Reconciling Tensions and Radical Openness

10 Jun 2015 4:16 AM | Anonymous

This blog post starts a new ICTENSW initiative to include guest bloggers who are examples of innovative educators, and their thoughts on technology.  This blog post is from Cameron Paterson, who teaches History at Shore Grammer School, and blogs regularly at http://learningshore.edublogs.org/ 

A few years ago I returned to fulltime study for a year in the US. My favourite classes were with Tina Blythe and Eleanor Duckworth. Both banned technology from their classes, preferring face to face interactions, and I experienced my most powerful learning experiences in their classes.

I also took a class with Chris Dede, who was fresh from having written theNational Education Technology Plan for President Obama. His class was a dizzying array of top US educational technology experts and we were encouraged to use our devices in class. While I sat spell-bound, some of my peers would surf Facebook and this made me question the benefits of technology in relation to learning. I now oscillate between believing that the deepest learning experiences I can design in my classes are face to face conversations, and simultaneously arguing that technology should be invisible and ubiquitous. One of the ways I am reconciling this tension is by explicitly teaching students mindfulness in order to cope with continuous partial attention and our always-on lifestyle.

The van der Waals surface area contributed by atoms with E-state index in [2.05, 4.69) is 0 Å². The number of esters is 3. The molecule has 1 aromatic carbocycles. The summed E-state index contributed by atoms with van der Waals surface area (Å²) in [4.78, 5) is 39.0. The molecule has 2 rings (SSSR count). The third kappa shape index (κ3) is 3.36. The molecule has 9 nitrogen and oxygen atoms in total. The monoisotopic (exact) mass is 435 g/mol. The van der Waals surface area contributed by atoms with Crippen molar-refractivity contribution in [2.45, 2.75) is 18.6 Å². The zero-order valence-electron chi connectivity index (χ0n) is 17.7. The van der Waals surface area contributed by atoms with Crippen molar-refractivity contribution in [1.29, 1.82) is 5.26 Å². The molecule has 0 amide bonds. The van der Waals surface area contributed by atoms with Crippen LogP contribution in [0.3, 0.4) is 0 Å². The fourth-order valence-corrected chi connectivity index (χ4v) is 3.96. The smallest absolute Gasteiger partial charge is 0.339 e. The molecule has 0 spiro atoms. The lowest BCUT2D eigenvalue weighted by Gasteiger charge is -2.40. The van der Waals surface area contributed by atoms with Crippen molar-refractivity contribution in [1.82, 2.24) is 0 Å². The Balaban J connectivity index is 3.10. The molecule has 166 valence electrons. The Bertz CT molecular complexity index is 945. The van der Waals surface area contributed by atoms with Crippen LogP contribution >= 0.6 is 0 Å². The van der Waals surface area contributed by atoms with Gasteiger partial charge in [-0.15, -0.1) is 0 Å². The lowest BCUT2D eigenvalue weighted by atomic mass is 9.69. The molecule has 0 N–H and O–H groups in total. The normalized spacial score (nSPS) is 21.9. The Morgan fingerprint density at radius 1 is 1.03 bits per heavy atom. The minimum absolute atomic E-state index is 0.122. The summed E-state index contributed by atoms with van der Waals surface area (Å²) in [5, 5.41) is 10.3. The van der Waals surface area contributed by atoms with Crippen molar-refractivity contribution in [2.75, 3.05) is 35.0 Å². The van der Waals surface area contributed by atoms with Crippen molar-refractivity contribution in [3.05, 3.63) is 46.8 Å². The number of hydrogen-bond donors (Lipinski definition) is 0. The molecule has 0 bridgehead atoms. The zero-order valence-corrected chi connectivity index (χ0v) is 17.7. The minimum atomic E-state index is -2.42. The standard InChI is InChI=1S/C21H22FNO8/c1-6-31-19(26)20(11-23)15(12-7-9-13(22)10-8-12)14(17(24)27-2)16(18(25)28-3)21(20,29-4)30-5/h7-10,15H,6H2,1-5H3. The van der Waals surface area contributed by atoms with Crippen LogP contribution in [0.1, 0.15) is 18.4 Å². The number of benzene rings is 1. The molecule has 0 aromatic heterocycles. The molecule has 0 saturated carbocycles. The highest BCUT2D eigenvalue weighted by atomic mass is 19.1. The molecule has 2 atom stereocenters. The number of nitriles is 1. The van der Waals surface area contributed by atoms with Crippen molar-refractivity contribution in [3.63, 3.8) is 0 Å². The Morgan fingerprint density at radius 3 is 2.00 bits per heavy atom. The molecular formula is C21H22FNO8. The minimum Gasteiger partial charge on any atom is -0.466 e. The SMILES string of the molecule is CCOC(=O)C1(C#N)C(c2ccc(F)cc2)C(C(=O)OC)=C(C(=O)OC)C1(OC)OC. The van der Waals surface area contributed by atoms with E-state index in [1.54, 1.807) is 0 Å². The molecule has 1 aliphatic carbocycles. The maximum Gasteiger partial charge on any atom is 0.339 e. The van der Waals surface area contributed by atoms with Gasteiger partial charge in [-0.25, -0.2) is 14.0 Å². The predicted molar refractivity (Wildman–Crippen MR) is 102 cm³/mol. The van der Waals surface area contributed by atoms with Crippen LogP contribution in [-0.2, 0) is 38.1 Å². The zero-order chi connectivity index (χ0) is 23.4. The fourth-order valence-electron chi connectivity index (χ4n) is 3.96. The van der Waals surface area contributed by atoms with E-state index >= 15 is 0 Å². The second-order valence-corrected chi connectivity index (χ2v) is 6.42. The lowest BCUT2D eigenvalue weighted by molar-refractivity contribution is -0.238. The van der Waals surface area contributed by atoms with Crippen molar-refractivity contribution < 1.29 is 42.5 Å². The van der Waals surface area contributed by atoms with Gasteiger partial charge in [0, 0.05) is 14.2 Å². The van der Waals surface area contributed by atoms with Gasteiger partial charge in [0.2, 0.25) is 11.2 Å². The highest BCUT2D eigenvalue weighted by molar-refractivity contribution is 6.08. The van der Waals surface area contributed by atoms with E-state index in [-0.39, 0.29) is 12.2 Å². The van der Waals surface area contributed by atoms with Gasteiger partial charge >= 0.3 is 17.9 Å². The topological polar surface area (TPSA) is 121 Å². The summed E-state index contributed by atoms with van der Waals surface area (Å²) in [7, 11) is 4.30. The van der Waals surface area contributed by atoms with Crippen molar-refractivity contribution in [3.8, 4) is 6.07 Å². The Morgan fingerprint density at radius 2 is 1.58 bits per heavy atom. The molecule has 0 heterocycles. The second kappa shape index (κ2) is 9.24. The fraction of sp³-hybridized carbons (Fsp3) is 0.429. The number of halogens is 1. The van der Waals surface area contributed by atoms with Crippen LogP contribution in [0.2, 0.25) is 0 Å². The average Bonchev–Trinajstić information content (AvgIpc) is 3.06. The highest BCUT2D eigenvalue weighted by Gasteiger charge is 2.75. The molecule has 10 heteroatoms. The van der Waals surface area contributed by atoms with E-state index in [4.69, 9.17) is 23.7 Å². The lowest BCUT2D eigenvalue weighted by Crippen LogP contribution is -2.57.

I have often argued that pedagogy should be the driver, and technology should merely act in support. Project-Based Learning is a pedagogy that works well with technology. My students produce audio e-books for young children, makefilms, and design social media campaignsfor rights and freedoms. We also take part in global learning projects and conduct Skype learning calls.

I know that I need to improve the documentation of the learning in my classes. While I’m a fan of post-it notes and speech bubbles, we also have a class Twitter handle which tweets out photos of our learning, and, when students work in teams, one of them sometimes has my Go-Pro on a headband for real-time KidCam.

Next year I am planning to explore Sugata Mitra’s Self-Organised Learning Environments, I want to get my students blogging, and I’m thinking of using Snapchat to run a short project for students to share photos of local war memorials and commemoration activities. We have a student voice team who attend our Heads of Department meetings and I am curious about what would happen if we adopted the radical transparency of broadcasting these meetings via Periscope. Also, I am in awe of the work being produced by students at theRoyal Children’s Hospital in Melbourne and I want to learn how to do this myself.

Finally, George Couros now has me wondering whether pedagogy really should always be the driver? This video of Lachlan getting his hearing aid shows how technology can be transformational. Maybe learning and technology are increasingly linked? Could transformational learning become the norm, rather than the exception?

There is a fragile tension here because, despite the wonderful affordances, in most of my classes computers and tablets are off and we still talk to each other in face to face conversations.

 

Twitter: @cpaterso

http://learningshore.edublogs.org/


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